The IBC has already issued a warning to insurers of the area that there will be many filings.
Following a tremendous sudden downpour in the city of Toronto in Canada, that flooded roadways, homes, businesses, subway stations, and even above ground trains, the Insurance Bureau of Canada (IBC) is warning insurers that the flood insurance claims will be many and costly.
The city has never before in recorded history experienced a storm like the one that struck on Monday.
In its history, only Hurricane Hazel, which struck in 1954, brought more rain from one system. That storm came with 122 millimeters over a period of more than 24 hours. This most recent flash thunderstorm struck Toronto with 95 millimeters or more of rain within a period of two or three hours. The flooding it caused will make flood insurance claims significant. Though by Wednesday, there were still 70,000 people in the city without electricity or who were experiencing rolling blackouts, so it is likely that the bulk of the claims won’t begin until power is restored.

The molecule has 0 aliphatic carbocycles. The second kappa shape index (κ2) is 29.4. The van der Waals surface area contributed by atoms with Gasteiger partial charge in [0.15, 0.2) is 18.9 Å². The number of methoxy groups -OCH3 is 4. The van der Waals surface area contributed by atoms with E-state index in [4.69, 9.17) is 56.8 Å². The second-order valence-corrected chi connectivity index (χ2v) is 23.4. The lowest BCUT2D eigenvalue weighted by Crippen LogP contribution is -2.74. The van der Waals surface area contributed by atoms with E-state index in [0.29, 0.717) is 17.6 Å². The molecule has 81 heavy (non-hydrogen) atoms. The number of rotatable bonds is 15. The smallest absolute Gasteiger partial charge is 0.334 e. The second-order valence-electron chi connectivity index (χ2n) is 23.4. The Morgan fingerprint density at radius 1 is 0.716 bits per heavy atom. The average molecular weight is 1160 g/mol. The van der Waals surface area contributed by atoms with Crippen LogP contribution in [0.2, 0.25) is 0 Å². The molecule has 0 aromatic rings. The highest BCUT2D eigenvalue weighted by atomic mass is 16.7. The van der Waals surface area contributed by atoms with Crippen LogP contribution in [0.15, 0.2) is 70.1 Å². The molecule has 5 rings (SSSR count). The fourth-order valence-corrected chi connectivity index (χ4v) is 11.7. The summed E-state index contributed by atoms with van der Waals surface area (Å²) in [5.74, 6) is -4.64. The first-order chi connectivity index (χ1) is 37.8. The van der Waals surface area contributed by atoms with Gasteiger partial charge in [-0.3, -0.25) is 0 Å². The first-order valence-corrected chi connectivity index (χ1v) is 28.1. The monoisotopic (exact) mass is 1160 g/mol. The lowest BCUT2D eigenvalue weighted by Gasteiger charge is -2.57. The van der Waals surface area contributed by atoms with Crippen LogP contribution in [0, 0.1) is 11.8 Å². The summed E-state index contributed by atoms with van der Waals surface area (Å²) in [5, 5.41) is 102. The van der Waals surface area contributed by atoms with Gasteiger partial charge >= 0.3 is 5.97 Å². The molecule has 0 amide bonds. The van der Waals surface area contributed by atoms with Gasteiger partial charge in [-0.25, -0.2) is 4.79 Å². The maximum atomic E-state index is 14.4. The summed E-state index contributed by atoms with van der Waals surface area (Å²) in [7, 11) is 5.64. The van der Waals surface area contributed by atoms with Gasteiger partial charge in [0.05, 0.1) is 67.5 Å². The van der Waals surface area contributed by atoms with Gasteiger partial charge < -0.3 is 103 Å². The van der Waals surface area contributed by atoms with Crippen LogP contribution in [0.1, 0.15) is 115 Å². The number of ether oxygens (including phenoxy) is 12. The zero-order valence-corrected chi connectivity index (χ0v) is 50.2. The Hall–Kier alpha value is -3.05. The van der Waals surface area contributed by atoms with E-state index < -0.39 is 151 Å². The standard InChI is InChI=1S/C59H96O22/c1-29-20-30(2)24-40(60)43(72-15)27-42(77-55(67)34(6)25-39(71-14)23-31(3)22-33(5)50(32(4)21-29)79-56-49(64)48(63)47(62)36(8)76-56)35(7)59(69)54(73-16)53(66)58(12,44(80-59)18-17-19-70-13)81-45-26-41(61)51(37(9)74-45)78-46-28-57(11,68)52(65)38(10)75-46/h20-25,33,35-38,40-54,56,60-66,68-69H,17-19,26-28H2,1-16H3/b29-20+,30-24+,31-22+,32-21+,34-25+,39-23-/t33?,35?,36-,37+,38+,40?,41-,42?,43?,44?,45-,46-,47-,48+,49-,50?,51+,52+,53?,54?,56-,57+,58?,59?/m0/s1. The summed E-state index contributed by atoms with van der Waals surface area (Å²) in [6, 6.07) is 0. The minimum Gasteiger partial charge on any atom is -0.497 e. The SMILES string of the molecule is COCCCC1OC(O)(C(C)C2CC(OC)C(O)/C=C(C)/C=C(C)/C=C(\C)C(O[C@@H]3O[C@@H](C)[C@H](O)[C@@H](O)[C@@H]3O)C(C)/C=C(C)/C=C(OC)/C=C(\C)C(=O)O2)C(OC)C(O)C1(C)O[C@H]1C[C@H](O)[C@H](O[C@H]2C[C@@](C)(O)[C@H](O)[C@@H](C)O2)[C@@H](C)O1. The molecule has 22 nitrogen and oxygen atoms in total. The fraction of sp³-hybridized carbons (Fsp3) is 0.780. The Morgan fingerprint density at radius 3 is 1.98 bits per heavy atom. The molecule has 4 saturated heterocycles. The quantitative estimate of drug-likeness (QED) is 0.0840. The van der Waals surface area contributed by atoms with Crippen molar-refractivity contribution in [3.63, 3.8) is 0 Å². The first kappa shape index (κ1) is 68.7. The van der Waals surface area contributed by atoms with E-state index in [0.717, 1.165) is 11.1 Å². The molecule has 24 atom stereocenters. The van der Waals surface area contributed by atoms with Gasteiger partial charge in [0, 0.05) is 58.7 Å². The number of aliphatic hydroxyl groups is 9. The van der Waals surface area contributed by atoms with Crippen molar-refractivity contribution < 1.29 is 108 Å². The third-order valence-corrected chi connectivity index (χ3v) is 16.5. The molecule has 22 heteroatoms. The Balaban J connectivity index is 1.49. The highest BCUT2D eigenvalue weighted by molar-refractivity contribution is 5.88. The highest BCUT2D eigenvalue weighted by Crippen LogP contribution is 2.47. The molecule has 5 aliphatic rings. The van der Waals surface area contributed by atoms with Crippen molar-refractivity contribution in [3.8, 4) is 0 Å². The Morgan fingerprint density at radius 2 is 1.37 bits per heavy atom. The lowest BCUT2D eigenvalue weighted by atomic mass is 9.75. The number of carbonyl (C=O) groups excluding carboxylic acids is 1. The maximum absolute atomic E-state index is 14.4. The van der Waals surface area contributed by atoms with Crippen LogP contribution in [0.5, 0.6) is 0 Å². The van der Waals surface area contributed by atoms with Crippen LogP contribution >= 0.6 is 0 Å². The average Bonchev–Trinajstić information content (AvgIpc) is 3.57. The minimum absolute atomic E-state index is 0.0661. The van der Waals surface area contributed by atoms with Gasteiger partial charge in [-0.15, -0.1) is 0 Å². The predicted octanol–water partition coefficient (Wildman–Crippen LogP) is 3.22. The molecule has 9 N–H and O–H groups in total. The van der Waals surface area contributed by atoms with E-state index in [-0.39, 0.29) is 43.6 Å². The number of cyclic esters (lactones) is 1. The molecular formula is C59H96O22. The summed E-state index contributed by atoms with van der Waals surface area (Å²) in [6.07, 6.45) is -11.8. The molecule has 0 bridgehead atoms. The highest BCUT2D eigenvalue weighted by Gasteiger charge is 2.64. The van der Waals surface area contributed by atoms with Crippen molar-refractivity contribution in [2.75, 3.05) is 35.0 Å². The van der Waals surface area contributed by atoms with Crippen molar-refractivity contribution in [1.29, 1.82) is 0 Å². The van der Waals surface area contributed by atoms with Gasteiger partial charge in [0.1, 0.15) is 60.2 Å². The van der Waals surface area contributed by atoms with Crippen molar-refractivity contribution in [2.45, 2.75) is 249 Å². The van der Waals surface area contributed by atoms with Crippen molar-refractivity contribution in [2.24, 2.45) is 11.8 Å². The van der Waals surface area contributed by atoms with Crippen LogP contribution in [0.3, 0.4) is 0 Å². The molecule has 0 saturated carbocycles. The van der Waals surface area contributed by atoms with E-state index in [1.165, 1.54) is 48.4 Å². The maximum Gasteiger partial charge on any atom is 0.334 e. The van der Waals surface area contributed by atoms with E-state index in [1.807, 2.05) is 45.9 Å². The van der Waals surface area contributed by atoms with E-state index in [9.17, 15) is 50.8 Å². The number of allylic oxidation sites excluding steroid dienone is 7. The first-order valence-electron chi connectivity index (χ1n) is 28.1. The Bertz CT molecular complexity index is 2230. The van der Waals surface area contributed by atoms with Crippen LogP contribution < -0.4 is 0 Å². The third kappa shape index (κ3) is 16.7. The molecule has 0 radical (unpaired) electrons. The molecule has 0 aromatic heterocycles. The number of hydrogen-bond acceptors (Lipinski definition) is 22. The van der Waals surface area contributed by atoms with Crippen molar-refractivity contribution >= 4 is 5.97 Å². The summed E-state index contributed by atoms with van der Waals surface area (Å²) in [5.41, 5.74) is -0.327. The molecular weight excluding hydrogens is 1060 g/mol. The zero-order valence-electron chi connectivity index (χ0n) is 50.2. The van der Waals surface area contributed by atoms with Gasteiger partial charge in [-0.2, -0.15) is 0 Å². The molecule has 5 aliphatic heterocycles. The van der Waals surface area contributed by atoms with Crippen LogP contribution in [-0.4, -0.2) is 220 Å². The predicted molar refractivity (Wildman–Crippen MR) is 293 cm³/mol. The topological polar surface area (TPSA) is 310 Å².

Hundreds of thousands of people in the largest city in Canada have flooded basements and will need flood insurance payments.
This was by far the worst storm in recent memory for the city, despite the fact that Toronto has been slammed with a large number of major downpours over recent years. However, it was the fury of this particular storm that made the difference. The downtown core had an average of 97 millimeters, whereas, outlying areas – such as Pearson International Airport – recorded over 125 millimeters during those short few hours.
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That amount of water in such a short period of time will inevitably lead to flood insurance claims as businesses and homeowners alike find themselves dealing with cleanup. In 2005, a series of storms battered the entire southwestern Ontario – the province in which Toronto is located – bringing with them a total of 150 millimeters of rain. According to statistics from the IBC, adjusted to inflation, the flood insurance losses broke the $711 million mark and the record for the previous 20 years.
It remains too early to make any flood insurance payout predictions for this most recent storm.